I made the decision to embark on the one true thing posts after much deliberation and with some fear. Ultimately it felt like something I needed to do. And while in each post I wrote one true thing, I had the freedom to pick and choose, to skip over, to avoid.
Not quite two weeks ago, on February 14th, on a whim, I decided to spend a moment with each of my years. I wanted to remember, to acknowledge, and to try to feel their weight. I did not anticipate the way how I spent my years would hold me accountable. It may seem as if I’m randomly including things in these posts, but it doesn’t feel that way to me. Certain things must be included.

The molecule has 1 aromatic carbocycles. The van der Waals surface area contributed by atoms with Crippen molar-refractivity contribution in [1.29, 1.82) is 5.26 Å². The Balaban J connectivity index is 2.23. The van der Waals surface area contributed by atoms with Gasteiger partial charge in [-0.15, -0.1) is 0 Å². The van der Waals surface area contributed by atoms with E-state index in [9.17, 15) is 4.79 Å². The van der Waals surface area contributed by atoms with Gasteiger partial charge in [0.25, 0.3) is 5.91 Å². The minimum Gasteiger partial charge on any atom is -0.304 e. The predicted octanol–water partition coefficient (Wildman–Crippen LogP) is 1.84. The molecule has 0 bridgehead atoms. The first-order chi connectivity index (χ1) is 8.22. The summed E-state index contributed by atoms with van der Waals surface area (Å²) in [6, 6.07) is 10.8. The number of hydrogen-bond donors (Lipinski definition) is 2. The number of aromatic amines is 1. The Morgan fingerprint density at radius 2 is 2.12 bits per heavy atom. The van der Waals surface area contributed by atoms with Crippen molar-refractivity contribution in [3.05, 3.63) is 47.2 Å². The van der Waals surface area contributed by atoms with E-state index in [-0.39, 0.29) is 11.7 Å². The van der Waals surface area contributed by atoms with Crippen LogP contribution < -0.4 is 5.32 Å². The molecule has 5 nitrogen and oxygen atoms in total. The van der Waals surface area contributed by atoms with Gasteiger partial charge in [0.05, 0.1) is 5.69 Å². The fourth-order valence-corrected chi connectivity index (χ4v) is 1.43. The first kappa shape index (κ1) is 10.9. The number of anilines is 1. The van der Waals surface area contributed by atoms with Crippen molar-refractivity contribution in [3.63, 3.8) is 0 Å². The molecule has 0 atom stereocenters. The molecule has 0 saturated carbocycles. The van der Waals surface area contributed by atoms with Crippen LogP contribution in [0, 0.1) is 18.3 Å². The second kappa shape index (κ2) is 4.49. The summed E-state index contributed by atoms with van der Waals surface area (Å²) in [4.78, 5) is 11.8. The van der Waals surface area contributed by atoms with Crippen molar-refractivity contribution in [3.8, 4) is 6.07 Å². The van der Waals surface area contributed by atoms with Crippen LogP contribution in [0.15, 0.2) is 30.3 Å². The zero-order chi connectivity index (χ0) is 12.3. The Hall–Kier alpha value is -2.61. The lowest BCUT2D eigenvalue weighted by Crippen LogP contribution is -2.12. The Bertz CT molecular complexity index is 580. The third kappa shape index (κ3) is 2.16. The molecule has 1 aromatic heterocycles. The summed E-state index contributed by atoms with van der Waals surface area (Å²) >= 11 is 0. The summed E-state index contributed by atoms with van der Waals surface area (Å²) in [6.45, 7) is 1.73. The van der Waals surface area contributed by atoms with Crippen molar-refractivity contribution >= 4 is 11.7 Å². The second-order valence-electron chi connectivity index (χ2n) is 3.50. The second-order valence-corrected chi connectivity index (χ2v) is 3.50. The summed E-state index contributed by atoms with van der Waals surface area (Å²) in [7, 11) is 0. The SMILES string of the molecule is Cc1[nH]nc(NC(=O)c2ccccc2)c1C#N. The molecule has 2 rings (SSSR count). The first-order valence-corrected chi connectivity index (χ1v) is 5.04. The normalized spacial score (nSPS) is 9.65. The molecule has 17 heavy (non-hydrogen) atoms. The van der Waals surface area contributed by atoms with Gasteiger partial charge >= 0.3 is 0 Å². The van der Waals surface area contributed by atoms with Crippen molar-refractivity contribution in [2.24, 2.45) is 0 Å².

1982: Kathleen turns one on a Monday. My parents come for dinner and cake. I don’t want to ruin the birthday, but I’ve told T that the day after he must find somewhere else to stay. On Tuesday morning, I remind him. He says, you’re not serious? I say I am. That night I call my parents. In an unanticipated turn of events, they encourage me to get a divorce. I had not thought of divorce. But once the word is loose, it seems obvious. On Friday I go to a movie with a friend. Back at home, I let the babysitter go. And it’s only then, as I climb the steps to the empty bedroom in the house where T will never come home again, that the thick sadness rolls in, filling the room, leaving no air to breathe. At school I open my books and stare into space. I don’t do very well but it doesn’t matter; my first year rank is all that does. I interview with probably fifteen Atlanta law firms for a summer job. I don’t remember considering any place else. I am wined and dined. On two occasions, I drink too much and after I get back to my hotel room, I throw up—these will be the only two times in my life I throw up because of alcohol. I get offers from all the firms except for two—and not those two. I choose a large firm, the best one in Atlanta. I adore working. I start dating. I get three speeding tickets and have at least one fender bender—not my fault but still. On a humid day in July, I return to Athens for court. The divorce is final. At the end of the summer I receive a permanent job offer. When school starts back, I don’t study. Each night at six, I rock Kathleen to sleep, thinking of all the brothers and sisters she will never have.